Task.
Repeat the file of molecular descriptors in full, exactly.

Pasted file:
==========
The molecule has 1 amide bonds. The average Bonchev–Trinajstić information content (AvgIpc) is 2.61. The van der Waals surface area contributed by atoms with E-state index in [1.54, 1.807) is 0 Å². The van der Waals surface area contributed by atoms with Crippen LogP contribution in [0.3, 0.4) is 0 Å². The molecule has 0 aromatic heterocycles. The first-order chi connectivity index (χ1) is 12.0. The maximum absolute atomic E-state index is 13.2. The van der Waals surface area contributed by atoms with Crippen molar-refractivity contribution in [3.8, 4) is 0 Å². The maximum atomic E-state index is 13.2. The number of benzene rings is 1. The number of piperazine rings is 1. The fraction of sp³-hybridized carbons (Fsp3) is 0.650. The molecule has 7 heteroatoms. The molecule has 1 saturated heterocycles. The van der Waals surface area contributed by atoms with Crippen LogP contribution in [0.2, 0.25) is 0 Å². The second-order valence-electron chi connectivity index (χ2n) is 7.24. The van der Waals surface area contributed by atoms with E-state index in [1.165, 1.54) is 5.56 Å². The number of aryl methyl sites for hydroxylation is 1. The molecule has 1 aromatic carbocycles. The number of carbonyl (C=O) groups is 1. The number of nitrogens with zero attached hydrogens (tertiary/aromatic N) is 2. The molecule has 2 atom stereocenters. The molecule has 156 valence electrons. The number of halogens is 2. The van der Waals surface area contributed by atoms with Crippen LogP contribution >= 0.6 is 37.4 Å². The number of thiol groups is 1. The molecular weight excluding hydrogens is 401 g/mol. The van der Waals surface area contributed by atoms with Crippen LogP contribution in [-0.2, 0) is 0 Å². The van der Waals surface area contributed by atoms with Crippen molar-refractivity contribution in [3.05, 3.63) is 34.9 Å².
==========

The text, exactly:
The molecule has 1 amide bonds. The average Bonchev–Trinajstić information content (AvgIpc) is 2.61. The van der Waals surface area contributed by atoms with E-state index in [1.54, 1.807) is 0 Å². The van der Waals surface area contributed by atoms with Crippen LogP contribution in [0.3, 0.4) is 0 Å². The molecule has 0 aromatic heterocycles. The first-order chi connectivity index (χ1) is 12.0. The maximum absolute atomic E-state index is 13.2. The van der Waals surface area contributed by atoms with Crippen molar-refractivity contribution in [3.8, 4) is 0 Å². The maximum atomic E-state index is 13.2. The number of benzene rings is 1. The number of piperazine rings is 1. The fraction of sp³-hybridized carbons (Fsp3) is 0.650. The molecule has 7 heteroatoms. The molecule has 1 saturated heterocycles. The van der Waals surface area contributed by atoms with Crippen LogP contribution in [0.2, 0.25) is 0 Å². The second-order valence-electron chi connectivity index (χ2n) is 7.24. The van der Waals surface area contributed by atoms with E-state index in [1.165, 1.54) is 5.56 Å². The number of aryl methyl sites for hydroxylation is 1. The molecule has 1 aromatic carbocycles. The number of carbonyl (C=O) groups is 1. The number of nitrogens with zero attached hydrogens (tertiary/aromatic N) is 2. The molecule has 2 atom stereocenters. The molecule has 156 valence electrons. The number of halogens is 2. The van der Waals surface area contributed by atoms with Crippen LogP contribution >= 0.6 is 37.4 Å². The number of thiol groups is 1. The molecular weight excluding hydrogens is 401 g/mol. The van der Waals surface area contributed by atoms with Crippen LogP contribution in [-0.2, 0) is 0 Å². The van der Waals surface area contributed by atoms with Crippen molar-refractivity contribution in [3.05, 3.63) is 34.9 Å².